International Law versus Army Recruiters 

Press Contact: Rebekah Pizana,,, (540) 751-1200

by Jim Bentley Tuesday, June 23, 2009
A U.S. District Court in Oakland last week struck down regulations in two California cities pitting international law against U.S. military policy. Judge Saundra Armstrong announced Thursday that based on briefs and other documents submitted to the court, the measures violate the Constitution in four ways, including subjecting federal government actions to local control and discriminating by prohibiting from federal agents actions “permitted for private persons”.

“No matter the outcome, we are going to appeal to the 9th Circuit and possibly the Supreme Court,” said Arcata counsel Brad Yamauchi.

At the heart of the case were local ordinances from Eureka and Arcata, two northern California cities that would prohibit U.S. armed services recruiters from initiating contact with minors under the age of 18 anywhere within city limits. The U.S. Department of Justice first filed suit against the towns, claiming that these Youth Protection Acts fail under Article VI of the Constitution, which makes federal law supreme over contradictory state or local legislation.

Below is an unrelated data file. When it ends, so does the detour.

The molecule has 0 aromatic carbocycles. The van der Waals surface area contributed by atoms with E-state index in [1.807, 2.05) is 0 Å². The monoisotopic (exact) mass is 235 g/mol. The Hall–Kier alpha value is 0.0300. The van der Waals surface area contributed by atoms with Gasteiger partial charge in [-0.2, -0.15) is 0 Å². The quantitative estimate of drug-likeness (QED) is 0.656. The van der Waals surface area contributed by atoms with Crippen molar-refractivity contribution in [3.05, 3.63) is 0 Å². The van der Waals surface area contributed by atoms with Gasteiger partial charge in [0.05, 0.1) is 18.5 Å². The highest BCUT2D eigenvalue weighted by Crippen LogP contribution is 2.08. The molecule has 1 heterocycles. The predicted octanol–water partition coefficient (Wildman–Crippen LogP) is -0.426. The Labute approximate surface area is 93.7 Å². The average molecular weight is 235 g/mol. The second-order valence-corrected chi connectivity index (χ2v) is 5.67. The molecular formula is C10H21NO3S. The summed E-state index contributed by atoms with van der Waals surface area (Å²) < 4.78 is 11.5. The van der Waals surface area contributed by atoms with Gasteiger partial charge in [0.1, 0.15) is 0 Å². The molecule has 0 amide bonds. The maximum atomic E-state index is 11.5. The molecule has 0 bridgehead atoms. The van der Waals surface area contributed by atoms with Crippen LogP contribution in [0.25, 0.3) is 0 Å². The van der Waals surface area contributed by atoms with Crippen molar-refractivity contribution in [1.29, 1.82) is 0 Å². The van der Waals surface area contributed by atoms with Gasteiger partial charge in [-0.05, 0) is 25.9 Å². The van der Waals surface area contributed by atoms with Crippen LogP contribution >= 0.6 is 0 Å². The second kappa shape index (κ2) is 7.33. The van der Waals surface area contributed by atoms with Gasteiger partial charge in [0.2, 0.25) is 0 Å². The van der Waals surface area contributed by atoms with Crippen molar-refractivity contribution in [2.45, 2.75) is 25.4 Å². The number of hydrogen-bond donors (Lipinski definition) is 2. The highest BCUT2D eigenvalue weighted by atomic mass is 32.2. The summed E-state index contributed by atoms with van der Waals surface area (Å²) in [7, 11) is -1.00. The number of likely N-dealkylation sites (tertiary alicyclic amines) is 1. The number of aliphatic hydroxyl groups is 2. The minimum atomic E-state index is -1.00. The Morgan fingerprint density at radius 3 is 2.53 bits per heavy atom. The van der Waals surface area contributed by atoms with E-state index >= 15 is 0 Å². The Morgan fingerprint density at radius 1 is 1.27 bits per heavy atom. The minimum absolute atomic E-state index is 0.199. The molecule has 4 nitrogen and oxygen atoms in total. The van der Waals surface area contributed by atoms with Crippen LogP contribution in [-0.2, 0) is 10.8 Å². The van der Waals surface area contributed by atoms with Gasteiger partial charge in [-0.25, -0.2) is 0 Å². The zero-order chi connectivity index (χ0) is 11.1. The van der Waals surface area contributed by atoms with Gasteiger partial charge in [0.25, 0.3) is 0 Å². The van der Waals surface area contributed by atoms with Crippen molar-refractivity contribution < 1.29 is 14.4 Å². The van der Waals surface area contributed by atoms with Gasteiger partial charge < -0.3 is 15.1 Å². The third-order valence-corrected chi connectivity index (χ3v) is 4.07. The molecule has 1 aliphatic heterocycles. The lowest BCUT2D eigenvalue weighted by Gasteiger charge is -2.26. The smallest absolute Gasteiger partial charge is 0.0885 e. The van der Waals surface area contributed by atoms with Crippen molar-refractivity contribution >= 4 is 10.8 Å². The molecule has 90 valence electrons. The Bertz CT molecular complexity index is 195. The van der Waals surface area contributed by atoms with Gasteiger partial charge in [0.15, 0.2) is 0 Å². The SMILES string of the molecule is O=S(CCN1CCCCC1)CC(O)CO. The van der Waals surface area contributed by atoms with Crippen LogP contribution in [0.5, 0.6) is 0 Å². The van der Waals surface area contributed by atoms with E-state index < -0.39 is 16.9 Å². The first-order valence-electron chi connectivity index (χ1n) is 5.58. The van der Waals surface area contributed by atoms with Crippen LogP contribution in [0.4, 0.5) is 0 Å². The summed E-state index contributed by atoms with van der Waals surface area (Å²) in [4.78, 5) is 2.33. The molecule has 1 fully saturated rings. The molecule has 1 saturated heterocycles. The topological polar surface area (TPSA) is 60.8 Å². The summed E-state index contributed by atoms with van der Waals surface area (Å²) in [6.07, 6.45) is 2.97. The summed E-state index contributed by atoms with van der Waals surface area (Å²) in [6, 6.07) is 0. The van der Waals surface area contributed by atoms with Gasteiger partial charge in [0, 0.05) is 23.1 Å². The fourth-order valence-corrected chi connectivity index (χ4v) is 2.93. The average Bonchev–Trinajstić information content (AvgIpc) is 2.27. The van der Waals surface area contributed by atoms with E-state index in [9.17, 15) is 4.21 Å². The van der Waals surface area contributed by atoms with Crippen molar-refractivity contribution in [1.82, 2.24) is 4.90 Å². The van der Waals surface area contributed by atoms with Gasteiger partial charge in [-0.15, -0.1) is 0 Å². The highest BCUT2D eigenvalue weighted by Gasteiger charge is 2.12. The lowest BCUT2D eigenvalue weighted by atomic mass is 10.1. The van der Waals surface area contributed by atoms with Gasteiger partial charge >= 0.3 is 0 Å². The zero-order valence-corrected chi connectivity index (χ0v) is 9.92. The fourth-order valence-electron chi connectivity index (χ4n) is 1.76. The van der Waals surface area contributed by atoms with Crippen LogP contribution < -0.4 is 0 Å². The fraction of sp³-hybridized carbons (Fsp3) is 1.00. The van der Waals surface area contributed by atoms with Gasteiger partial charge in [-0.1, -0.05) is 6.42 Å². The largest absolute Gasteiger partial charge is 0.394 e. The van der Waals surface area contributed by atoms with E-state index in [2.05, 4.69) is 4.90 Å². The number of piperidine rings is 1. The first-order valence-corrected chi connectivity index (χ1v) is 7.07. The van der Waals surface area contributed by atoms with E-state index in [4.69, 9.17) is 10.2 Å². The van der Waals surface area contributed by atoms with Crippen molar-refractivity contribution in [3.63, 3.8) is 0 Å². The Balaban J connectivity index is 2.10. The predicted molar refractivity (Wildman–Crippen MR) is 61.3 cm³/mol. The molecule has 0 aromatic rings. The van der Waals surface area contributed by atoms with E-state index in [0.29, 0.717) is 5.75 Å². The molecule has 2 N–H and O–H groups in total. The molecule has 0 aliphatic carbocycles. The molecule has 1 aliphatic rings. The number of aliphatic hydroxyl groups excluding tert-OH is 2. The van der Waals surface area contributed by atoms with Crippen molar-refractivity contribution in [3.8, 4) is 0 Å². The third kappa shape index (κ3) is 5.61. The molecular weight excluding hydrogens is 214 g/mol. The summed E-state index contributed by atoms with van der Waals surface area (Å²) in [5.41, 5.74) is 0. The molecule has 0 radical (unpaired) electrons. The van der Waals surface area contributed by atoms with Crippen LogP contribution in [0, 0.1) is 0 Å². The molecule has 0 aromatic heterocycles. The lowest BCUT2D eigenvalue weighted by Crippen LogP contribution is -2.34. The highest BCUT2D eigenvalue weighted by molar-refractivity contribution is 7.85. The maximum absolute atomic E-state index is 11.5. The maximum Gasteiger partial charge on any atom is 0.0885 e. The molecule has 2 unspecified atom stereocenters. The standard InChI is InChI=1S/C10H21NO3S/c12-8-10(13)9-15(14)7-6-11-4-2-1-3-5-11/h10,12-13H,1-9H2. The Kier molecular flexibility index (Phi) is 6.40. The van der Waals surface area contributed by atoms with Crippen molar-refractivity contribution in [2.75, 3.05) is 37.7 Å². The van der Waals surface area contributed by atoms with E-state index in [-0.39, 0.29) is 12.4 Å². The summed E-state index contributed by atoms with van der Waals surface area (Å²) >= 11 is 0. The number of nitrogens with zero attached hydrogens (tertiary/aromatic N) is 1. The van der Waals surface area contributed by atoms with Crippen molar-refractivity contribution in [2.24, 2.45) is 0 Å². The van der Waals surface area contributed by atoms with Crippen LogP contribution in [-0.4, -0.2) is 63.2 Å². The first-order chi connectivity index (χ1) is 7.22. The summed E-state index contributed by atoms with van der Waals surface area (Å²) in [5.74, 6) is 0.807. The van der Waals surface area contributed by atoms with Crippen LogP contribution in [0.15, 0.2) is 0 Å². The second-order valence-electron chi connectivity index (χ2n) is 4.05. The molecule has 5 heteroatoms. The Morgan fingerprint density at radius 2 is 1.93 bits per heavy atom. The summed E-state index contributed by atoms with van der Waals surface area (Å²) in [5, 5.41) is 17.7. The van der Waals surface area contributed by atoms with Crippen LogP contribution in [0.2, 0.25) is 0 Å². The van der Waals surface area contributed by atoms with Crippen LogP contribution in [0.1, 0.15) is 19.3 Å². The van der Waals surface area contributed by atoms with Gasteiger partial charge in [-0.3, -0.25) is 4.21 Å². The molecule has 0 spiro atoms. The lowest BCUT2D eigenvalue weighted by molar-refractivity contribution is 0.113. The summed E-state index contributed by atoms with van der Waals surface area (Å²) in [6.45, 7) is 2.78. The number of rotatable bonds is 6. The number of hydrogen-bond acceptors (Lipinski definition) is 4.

In response, the cities filed countersuits claiming that current military policy violates the Convention on the Rights of the Child’s Optional Protocol on Children in Armed Conflict, which the U.S. ratified in 2002. (This is a separate but related treaty to the UN Convention on the Rights of the Child (CRC); the U.S. has not ratified the main CRC.)

“When the government enters into an international treaty or protocol, that becomes the law of the United States,” said Yamauchi, also citing Article VI.

The cities claim that the U.S. military is in violation of the Protocol’s prohibition on the recruiting of children for military service. Current federal law allows representatives of the armed services to educate high school and college students on military career options, alongside other educational and vocational recruiters at job fairs and the like. To actually enlist, however, one must be 18, or close to 18 with parental consent. This countersuit constitutes the first time since the 2002 ratification of the protocol that the federal government’s compliance with the treaty has been legally questioned.

That this case arose at all is evidence of the threat that international law presents to our American way of life. Armstrong’s decision is not likely to be the end, nor is it safe to guess how the 9th Circuit might rule if the case is appealed.

Should the full CRC be ratified, not only federal law, but even state, local and individual family decisions will come under the authority of the United Nations when children are involved. The Parental Rights Amendment proposed by Rep. Pete Hoekstra (MI), Sen. Jim DeMint (SC) and 95 additional Congressmen is the only guaranteed method to permanently stop international law from interfering with family and state laws. is a 501c4 non-profit organization existing solely for the purpose of passing a parental rights amendment to the US Constitution.

0    submitted by Jim Bentley
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